They appear to have some help in UniSuper, the mandatory superannuation fund for all tertiary sector employees. Up until the end of March, UniSuper offered only one investment option totally free from fossil fuels companies. Their Global Environmental Opportunities (GEO) fund, however, is not diversified among different assets and thus exposes environmentally concerned super contributors to a high level of risk.
Diversification decreases risk by adding to the number of investments in a portfolio. It is possible to diversify a niche portfolio in this way, as UniSuper has done with its other “socially responsible” offerings.
On 28 March, the fund announced that two of its ‘socially responsible’ funds, previously 50 per cent composed of investments in mining companies, would be cleaned up. The funds will be divested of fossil fuel related shares, along with gaming and weapons stocks. Instead, they will include Australian listed property, which are by definition carbon-neutral.
National Tertiary Education Union (NTEU) General Secretary and UniSuper Board director Grahame McCulloch explains that attitudes within universities have had an impact on the change. “The representation of strong views about fossil fuel investments among the university employment structure—people who make contributions to the funds—is probably three to four times the national average,” he explains.
McCulloch considers shifts such as this to be decisive in the investment landscape. “Australian superannuation funds are the single biggest source of national savings. Much of our social and economic infrastructure is based on investment decisions. UniSuper is a modest player by global standards, but it has some $35 billion of funds under management. There will, I think, be an impact on other players.”
Stranded down under?
While financial investment by nature involves weighing up risk and returns, Fossil Free MU argues the university’s financial advisers are assessing the wrong risk. “Companies have pegged a certain amount of fossil fuels in their reserves to sell and burn them, but there’s a high risk they’ll end up being stranded and left in the ground,” Fysh explains. “What this means for the fossil fuel industry is that their assets are overvalued and we are sitting on a speculative carbon bubble unless we start to account for these risks in our financial system and act accordingly.”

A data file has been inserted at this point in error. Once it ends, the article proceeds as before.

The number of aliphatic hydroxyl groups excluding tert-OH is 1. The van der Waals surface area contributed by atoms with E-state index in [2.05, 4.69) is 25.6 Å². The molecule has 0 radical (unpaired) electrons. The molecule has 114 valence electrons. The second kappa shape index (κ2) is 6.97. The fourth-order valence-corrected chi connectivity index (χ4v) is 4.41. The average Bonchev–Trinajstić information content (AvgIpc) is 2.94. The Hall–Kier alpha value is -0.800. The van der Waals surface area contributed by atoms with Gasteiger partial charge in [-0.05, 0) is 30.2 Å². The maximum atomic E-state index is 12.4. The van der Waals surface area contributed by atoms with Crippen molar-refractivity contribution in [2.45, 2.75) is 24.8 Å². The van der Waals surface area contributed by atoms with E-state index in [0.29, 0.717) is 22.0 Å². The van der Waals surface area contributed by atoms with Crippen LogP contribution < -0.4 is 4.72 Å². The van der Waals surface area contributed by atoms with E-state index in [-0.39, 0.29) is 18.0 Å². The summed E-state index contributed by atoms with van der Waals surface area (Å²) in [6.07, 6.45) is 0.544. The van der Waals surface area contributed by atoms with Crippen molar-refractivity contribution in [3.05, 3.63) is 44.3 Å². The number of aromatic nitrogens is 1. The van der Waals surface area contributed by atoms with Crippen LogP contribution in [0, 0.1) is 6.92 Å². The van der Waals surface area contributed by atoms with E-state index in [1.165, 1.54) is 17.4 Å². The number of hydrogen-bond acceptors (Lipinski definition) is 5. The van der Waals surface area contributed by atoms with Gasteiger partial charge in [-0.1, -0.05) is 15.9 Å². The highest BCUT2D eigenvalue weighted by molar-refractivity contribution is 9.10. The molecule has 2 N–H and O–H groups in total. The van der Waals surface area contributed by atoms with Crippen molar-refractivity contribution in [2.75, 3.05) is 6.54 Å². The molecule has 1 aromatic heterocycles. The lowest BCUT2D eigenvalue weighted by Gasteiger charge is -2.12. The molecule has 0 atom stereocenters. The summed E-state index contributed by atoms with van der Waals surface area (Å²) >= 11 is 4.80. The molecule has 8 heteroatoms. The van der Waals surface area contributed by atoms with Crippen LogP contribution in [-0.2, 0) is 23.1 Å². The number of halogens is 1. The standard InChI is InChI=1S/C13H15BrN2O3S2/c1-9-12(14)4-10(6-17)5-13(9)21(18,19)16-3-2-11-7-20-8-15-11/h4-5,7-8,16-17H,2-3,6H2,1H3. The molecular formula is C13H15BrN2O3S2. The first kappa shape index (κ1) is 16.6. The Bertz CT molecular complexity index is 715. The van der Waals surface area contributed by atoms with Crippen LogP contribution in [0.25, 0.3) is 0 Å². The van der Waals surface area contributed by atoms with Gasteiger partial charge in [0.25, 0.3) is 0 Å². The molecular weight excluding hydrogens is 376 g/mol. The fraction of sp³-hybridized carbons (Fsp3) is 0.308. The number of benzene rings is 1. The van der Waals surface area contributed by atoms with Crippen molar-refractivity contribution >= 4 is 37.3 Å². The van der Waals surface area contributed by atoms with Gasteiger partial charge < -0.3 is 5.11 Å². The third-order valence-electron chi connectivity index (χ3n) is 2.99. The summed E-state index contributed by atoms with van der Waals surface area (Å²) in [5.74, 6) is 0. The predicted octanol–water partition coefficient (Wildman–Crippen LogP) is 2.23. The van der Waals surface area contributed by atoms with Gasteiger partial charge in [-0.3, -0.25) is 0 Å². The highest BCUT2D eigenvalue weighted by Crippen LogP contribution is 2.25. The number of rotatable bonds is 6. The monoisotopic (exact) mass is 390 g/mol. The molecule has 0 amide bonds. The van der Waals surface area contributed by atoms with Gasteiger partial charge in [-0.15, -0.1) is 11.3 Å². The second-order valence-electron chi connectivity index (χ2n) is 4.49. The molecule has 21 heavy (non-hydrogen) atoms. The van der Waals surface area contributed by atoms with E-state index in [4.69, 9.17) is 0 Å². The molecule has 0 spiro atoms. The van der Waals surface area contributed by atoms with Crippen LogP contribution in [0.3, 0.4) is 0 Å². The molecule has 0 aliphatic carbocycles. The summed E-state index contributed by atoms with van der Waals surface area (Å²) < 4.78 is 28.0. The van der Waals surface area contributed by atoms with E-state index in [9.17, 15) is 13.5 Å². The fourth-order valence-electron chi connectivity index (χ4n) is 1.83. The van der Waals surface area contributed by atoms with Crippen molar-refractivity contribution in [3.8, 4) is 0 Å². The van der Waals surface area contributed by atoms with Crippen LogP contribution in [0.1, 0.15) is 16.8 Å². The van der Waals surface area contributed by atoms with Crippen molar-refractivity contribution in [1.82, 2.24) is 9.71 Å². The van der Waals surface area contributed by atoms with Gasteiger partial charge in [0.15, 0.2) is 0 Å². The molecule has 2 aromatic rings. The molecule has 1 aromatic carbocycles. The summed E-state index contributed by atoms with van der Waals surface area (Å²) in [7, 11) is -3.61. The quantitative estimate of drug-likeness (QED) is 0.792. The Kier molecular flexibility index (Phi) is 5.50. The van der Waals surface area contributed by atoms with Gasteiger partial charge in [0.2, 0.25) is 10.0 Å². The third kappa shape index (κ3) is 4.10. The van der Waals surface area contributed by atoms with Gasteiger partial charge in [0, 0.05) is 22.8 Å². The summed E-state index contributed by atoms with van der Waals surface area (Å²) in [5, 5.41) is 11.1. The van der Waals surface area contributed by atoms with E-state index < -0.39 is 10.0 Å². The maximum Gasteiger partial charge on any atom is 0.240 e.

Fysh is talking here about stranded assets, which refers to property owned by companies that has been unexpectedly or prematurely written down or devalued. A recent example of this is the oil lost by British Petroleum (BP) in the Gulf of Mexico in 2010. Looking at the resources sector into the future, there is a real risk that a catastrophic climate event or the rise of competitive renewables could affect the value of existing investments. If this is indeed true, then there is a certain irony in the university investing their donors’ funds with ‘financially safe’ fossil fuel companies.
Visiting economist Ben Caldecott is Director of the Stranded Assets Programme at Oxford University’s Smith School of Enterprise and the Environment. Speaking to a small group at the university, he warns that the primary concern for Australia is the slow-down of China’s demand for coal.
At present, China is our biggest coal export destination and its domestic coal trade dwarfs the international market by three times, but Caldecott claims that a confluence of environmental and economic risks are coming together to squeeze that demand in both the short and long term. In fact, he estimates that demand could peak as early as 2016. This would cast the future benefits of 89 planned coal projects here in doubt.
Among these risks is the rise of carbon pricing, changes in regulation, shifting social norms and disruptive innovation in the renewables sector (the discovery of abundant shale gas almost fits this category) – all of which contribute the decline of the fossil fuel industry.
In seven locations throughout China, including a few major cities such as Shanghai and industrial powerhouse Hubei, cap-and-trade policies are already being piloted with hopes for a national emissions trading scheme. March has seen the prices of solar and wind energy reaching price parity with traditional energy in Europe.
So why aren’t financial institutions that lend to mining companies, and the suppliers of their funds, like you and I, more concerned?
Firstly, fossil fuel companies have always been the investment of choice, and for good economic reason. Coal and gas, the two cheapest global energy sources, have had a crucial part to play in the development of countries and improved living standards in the last millennium. Before we see investment funds even thinking about divesting from fossil fuels, alternatives must be sufficiently developed to provide for world consumption, and it must make financial sense to invest in these projects.
And secondly, coordination is required between governments, financiers and business to get from here to a fossil-free future. This would ensure a gradual transition, rather than the ‘bursting’ of a ‘carbon bubble’.
Caldecott warns against taking up the battle cry of ‘carbon bubble’. “This is not very motivating to policy makers. Rather, we need to be talking about diversifying the economy.”
Where is the university in all this? It would be easy to say its investment board is just following the counsel of risk-averse financial advisers, but this ignores the forecasted danger of assets being stranded down under. It’s hard to know whether Fossil Free MU’s protest letter from 1 April ever reached Glyn Davis’ desk, but on it their demands are clear. “You have until June 30,” the letter reads. “Resubmit or fail.”